It can be done. My advice is to proceed with a plan that removes as much stress from your selling and buying decisions as possible.
In this situation, people sometimes try to complete a simultaneous transaction only to later feel like they lost out on one side of it. Sometimes an owner will list their home, get a terrific offer, and be forced to buy the first home they see because they had to move fast. Other times, an owner might accept an inferior offer for the sale of their apartment because they found a home ‘they fell in love with’ and need the cash from the sale to make the purchase.
There is nothing wrong with trying to complete a simultaneous transaction, and we have helped many clients accomplish this. Here’s my advice for winning when you want to sell and buy at the same time:
It is extremely valuable to have a backup plan for temporary housing so that you don’t feel rushed in making a decision on purchasing or accepting an offer. When you get to the point of negotiating your purchase and sale, knowing that you have a backup plan in your pocket will let you negotiate both sides of the transaction with confidence.
If you need to sell your apartment for the equity to buy a new apartment, it’s good to know approximately what your dream home will cost, as well as get an estimate for what your current home is worth. Keep in mind that although a home you see on the market now will most likely not be around when you complete your sale, it should give you a ballpark figure so you can manage your finances and analyze whether you will cash out enough on your current home to purchase your next. In some cases, we are hired by clients to sell their home, but once we start the process of looking to buy, they find out that they can’t get what they want. Sometimes we advise them to simply take their home off the market until they have more money in the bank, and sometimes they have to adjust their expectations and settle for a property at a lower price point. Such an analysis is much easier when conducted before someone lists their home, rather than after.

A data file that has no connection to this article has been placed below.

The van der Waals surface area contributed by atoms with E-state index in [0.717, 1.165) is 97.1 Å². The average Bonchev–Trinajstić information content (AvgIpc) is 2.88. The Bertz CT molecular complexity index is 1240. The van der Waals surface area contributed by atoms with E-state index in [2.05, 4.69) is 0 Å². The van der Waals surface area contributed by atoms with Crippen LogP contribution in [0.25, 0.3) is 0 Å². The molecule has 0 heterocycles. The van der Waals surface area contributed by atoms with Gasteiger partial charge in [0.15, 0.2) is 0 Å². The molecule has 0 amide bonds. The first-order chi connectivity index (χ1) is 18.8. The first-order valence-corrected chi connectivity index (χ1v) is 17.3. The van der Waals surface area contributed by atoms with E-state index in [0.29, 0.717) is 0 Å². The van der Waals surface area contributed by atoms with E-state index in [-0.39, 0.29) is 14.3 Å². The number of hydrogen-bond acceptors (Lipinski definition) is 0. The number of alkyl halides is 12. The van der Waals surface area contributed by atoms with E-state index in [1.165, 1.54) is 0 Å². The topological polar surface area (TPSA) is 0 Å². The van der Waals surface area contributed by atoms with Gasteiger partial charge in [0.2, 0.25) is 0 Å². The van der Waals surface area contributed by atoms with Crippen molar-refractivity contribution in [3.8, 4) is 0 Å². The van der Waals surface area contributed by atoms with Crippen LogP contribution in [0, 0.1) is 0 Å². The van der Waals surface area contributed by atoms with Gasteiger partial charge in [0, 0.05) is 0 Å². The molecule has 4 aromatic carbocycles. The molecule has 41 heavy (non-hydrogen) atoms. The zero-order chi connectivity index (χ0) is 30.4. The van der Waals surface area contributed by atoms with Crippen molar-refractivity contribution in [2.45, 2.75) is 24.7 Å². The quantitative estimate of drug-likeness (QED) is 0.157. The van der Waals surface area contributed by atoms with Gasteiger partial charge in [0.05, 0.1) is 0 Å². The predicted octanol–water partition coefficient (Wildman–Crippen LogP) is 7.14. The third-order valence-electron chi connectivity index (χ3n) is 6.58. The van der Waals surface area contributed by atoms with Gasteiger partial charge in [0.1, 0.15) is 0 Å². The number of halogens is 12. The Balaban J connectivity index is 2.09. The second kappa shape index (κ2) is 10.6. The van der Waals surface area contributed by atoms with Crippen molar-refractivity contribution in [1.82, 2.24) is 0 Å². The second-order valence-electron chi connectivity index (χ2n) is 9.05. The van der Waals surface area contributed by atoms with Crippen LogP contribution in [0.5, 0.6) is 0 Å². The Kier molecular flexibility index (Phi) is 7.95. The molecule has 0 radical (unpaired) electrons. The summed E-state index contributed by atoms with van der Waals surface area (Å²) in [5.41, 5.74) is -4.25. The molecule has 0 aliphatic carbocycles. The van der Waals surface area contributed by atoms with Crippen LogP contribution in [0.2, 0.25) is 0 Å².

Don’t leave too much time between the sale and the purchase. I once had clients sell their apartment and then come back into the market two years later expecting to purchase a larger space. In the meantime, the market had gone up 10% and they could no longer afford to buy what they needed. While doing a simultaneous transaction with no backup plan is risky, waiting too long between your purchase and sale can be disastrous as well.
If you are looking to purchase in a co-op and will not have already completed your sale, make sure the co-op board will approve the transactions. Some co-ops might fear that you will have difficulty selling and won’t approve your purchase. Depending on the circumstances, there are many ways to handle this scenario — contact Meier Real Estate to discuss the right strategy.
– The Meier